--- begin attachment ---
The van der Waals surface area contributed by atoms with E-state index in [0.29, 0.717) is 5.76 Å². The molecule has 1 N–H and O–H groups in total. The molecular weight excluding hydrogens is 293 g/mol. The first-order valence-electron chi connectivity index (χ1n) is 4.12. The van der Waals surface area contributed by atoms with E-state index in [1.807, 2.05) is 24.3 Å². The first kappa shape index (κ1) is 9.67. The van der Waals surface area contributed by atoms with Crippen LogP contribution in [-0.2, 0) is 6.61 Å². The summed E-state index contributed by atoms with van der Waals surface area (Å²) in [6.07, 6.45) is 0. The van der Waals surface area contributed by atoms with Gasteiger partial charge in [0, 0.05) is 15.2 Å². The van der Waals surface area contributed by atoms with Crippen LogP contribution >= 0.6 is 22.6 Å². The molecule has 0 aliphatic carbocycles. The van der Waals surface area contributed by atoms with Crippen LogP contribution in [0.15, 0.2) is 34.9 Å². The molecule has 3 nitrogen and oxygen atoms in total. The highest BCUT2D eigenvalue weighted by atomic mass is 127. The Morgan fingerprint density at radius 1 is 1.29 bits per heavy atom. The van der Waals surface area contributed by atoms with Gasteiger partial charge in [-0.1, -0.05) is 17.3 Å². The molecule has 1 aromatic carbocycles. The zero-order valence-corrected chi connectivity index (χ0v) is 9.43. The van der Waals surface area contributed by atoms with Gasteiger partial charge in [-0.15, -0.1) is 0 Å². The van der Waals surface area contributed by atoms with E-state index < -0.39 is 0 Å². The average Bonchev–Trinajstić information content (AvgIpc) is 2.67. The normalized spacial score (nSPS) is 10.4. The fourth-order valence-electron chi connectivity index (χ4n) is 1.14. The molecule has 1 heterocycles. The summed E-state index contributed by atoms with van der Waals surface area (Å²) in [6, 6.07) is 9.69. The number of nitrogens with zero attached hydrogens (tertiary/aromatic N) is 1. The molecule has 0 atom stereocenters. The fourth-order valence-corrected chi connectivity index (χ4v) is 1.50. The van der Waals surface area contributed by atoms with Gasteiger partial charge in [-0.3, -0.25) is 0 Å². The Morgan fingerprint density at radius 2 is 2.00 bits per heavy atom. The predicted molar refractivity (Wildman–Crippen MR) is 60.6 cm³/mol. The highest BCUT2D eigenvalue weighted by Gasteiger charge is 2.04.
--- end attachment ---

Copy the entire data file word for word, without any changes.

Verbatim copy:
The van der Waals surface area contributed by atoms with E-state index in [0.29, 0.717) is 5.76 Å². The molecule has 1 N–H and O–H groups in total. The molecular weight excluding hydrogens is 293 g/mol. The first-order valence-electron chi connectivity index (χ1n) is 4.12. The van der Waals surface area contributed by atoms with E-state index in [1.807, 2.05) is 24.3 Å². The first kappa shape index (κ1) is 9.67. The van der Waals surface area contributed by atoms with Crippen LogP contribution in [-0.2, 0) is 6.61 Å². The summed E-state index contributed by atoms with van der Waals surface area (Å²) in [6.07, 6.45) is 0. The van der Waals surface area contributed by atoms with Gasteiger partial charge in [0, 0.05) is 15.2 Å². The van der Waals surface area contributed by atoms with Crippen LogP contribution >= 0.6 is 22.6 Å². The molecule has 0 aliphatic carbocycles. The van der Waals surface area contributed by atoms with Crippen LogP contribution in [0.15, 0.2) is 34.9 Å². The molecule has 3 nitrogen and oxygen atoms in total. The highest BCUT2D eigenvalue weighted by atomic mass is 127. The Morgan fingerprint density at radius 1 is 1.29 bits per heavy atom. The van der Waals surface area contributed by atoms with Gasteiger partial charge in [-0.1, -0.05) is 17.3 Å². The molecule has 1 aromatic carbocycles. The zero-order valence-corrected chi connectivity index (χ0v) is 9.43. The van der Waals surface area contributed by atoms with Gasteiger partial charge in [-0.15, -0.1) is 0 Å². The van der Waals surface area contributed by atoms with E-state index < -0.39 is 0 Å². The average Bonchev–Trinajstić information content (AvgIpc) is 2.67. The normalized spacial score (nSPS) is 10.4. The fourth-order valence-electron chi connectivity index (χ4n) is 1.14. The molecule has 1 heterocycles. The summed E-state index contributed by atoms with van der Waals surface area (Å²) in [6, 6.07) is 9.69. The number of nitrogens with zero attached hydrogens (tertiary/aromatic N) is 1. The molecule has 0 atom stereocenters. The fourth-order valence-corrected chi connectivity index (χ4v) is 1.50. The van der Waals surface area contributed by atoms with Gasteiger partial charge in [-0.3, -0.25) is 0 Å². The Morgan fingerprint density at radius 2 is 2.00 bits per heavy atom. The predicted molar refractivity (Wildman–Crippen MR) is 60.6 cm³/mol. The highest BCUT2D eigenvalue weighted by Gasteiger charge is 2.04.